Although Congress appropriated $9,000 to build this light in 1856, the funds were used to build a new Block Island North Light after the old one was washed away in a storm. This light was finally built in 1874, with the lamp first lit on February 1, 1875. It is a sophisticated expression of the Gothic Revival executed in brick, and was a marked contrast to earlier lighthouses, which were generally more functional in appearance. The main tower is 67 feet (20 m) in height, with an octagonal granite foundation and brick exterior, which rises to a cast iron parapet and open gallery around the lantern chamber. This is topped by a sixteen-sided pyramidal copper roof with a ball ventilator and lightning rod. The original roof was cast iron, and was replaced in 1994.[6]

The keeper's house is attached to the tower by a 1-1/2 story connecting wing. It is a 2-1/2 story brick structure with identical projecting 1-1/2 story kitchen wings at its rear, and a steeply pitched gable roof with windows extending into the roofline. There are porches on either side of the connector, one for each of the two dwellings in the building, which were originally identical. That on the southwest side has retained original trim, which includes beveled, bracketed posts. The north wing was designated for the keeper, while the south wing was for his assistants. The only major alterations to the residences have been for the introduction of modern plumbing (in 1938) and the repair of storm-related damage. The roof was originally shingled, and since has been covered by a variety of materials, most recently slate shingles.[6]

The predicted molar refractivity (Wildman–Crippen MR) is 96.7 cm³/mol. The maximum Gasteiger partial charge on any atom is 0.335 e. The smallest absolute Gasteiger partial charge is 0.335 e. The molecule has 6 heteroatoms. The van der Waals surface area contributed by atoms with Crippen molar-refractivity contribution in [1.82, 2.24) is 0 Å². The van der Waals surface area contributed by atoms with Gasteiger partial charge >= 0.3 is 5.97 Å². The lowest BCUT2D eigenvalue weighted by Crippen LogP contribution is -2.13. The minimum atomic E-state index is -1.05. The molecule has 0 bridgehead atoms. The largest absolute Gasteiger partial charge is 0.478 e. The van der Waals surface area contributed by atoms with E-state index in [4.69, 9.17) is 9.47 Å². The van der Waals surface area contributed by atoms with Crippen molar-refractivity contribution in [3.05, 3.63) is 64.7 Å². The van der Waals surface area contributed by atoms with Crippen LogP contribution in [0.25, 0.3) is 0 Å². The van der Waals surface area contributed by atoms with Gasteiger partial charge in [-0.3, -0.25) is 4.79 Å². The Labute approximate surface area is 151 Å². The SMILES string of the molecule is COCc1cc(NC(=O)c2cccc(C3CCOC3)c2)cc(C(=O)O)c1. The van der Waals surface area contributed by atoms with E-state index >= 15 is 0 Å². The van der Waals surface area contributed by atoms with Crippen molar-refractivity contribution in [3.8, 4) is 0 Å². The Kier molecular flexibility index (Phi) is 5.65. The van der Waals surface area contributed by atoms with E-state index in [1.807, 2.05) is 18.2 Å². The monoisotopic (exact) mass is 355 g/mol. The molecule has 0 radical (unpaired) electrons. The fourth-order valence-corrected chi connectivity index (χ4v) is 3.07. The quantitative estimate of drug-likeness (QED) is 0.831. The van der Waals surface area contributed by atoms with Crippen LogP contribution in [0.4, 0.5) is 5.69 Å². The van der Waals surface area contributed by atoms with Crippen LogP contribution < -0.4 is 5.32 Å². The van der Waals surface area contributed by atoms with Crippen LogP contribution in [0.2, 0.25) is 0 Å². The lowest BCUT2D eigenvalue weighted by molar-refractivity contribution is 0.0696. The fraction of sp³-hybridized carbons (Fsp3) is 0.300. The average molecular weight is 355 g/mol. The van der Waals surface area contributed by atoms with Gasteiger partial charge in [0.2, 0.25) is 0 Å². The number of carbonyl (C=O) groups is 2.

The original optic was a first order Fresnel lens standing about 12 feet (3.7 m) tall with four circular wicks burning lard (pig) oil. The lard oil was replaced by kerosene in the 1880s. The lens was modified in 1929 to rotate floating on a pool of mercury, at first driven by a clockwork mechanism, which was replaced by a small electric motor.